Geometric Correction

Geog 577 Advanced Remote Sensing
Spring 2008
Due: 11:59pm Feb 13, 2008
Lab 2 Geometric Rectification
1. Objectives
(1) Use Autosync module to rectify remotely sensed images.
(2) Learn the principals and gain experience in geometric rectification of air photos that
are many years apart.
Autosync is a new addition to Imagine version 9.0, and adds functionality for image
rectification, specifically in the area of automatic Ground Control Point (GCP) collection.
It has methods for automatically collecting GCP’s using both area based and feature
based point matching algorithms. Once GCP’s are collected (manually, automatically, or
in combination), AutoSync allows you to warp the image based on a number of functions.
For this lab we will rectify panchromatic aerial photos taken in 1938 over Chapel Hill to
a 1955 georectified panchromatic airphoto of the entire Orange County. In this lab,
everyone in the class will be responsible for registering one shot of air photo taken in
1938 as listed below to the 1955 one. Together we will have the entire Chapel Hill
corrected. Please be aware about the file names, as they tell you where the airphotos are
located on our reference document. The 1938 airphotos are located at: R:\data\airphotos:
Registration assignment:
Jose: C11.tif
Adam: C12.tif
Daniel: D10.tif
Josh: D11.tif
Todd: D12.tif
Yuri: E10.tif
Tim: E11.tif
Anne: E12.tif
2. Steps
Open Erdas Imagine version 9.0 or above.
Click the AutoSync icon – it is the very last icon in the main menu bar.
Select AutoSync Workstation from the AutoSync menu.
Select “Create a new project” (default) and click ok.
In the Create New Project dialog, set
i. Workflow: geo-reference (default).
ii. Give a project name in the blank space “Project File:(*.lap)”
iii. Set Geocorrection as resample.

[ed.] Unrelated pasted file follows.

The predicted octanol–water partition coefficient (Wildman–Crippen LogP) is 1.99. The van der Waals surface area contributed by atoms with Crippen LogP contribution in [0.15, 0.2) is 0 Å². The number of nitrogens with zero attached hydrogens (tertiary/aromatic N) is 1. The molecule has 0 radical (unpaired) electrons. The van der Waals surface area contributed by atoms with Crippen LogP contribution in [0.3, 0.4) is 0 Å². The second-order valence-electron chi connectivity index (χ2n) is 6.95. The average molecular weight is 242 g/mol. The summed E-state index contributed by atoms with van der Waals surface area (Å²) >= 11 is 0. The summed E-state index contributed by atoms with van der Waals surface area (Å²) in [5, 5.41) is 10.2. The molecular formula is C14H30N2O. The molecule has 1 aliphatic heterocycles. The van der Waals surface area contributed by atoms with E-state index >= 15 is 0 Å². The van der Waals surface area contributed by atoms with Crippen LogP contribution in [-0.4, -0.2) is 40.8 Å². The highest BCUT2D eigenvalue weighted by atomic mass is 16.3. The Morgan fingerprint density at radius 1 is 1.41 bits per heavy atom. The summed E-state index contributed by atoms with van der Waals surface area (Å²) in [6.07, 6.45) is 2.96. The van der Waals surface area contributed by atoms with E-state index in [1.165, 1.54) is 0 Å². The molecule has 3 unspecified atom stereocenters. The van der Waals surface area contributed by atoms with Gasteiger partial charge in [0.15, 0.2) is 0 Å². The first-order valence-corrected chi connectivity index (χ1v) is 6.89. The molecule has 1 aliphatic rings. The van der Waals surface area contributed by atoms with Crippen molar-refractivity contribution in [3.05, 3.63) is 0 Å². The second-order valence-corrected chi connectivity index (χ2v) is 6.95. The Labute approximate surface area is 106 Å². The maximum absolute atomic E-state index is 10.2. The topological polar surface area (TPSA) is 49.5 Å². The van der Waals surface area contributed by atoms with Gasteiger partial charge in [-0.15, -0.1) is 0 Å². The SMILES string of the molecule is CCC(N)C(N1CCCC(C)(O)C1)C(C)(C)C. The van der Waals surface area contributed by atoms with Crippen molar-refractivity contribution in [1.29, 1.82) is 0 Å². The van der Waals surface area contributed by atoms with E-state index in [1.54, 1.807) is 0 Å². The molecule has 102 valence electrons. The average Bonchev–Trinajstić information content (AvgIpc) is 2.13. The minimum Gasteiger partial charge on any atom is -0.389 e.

iv. Set location for project directory (R:\students\yourfolder)
v. Set “Default Output Directory” as R:\students\yourfolder.
vi. Set default output suffix (“_reg” or something indicative of what
you have done to the image).
vii. Click Ok.
You will see a new interface open up. To the right, you should see six black
windows where the working images at different zoom levels will be displayed
once are specified. The two large windows at the bottom are the major viewing
windows. The big window to the left shows the input image (to be rectified) and
the big window o the right shows the reference image. You can put the cursor at
the bottom of the big window and drag it down to make it bigger. The small
window to the far left on the top is the overview window for the input image,
and the small window to the far right is the overview window for the reference
image. The two windows in the middle on the top are zoomed in windows of
the image for the rectangle box in the main viewer windows to aid in GCP
To the left, you see a long narrow window showing three folders. Right click
“Reference Image” folder, and select “Set Reference Image…”. Navigate to the
R:\data\airphotos directory. You will see a file named “chapelhill1955.img”,
select it and click OK. Now you will see the entire reference image in the
overview windows. Right click the “Input Image” folder to the left, and select
“Add Input Image…”. Navigate to R:\data\airphotos\, and select the image that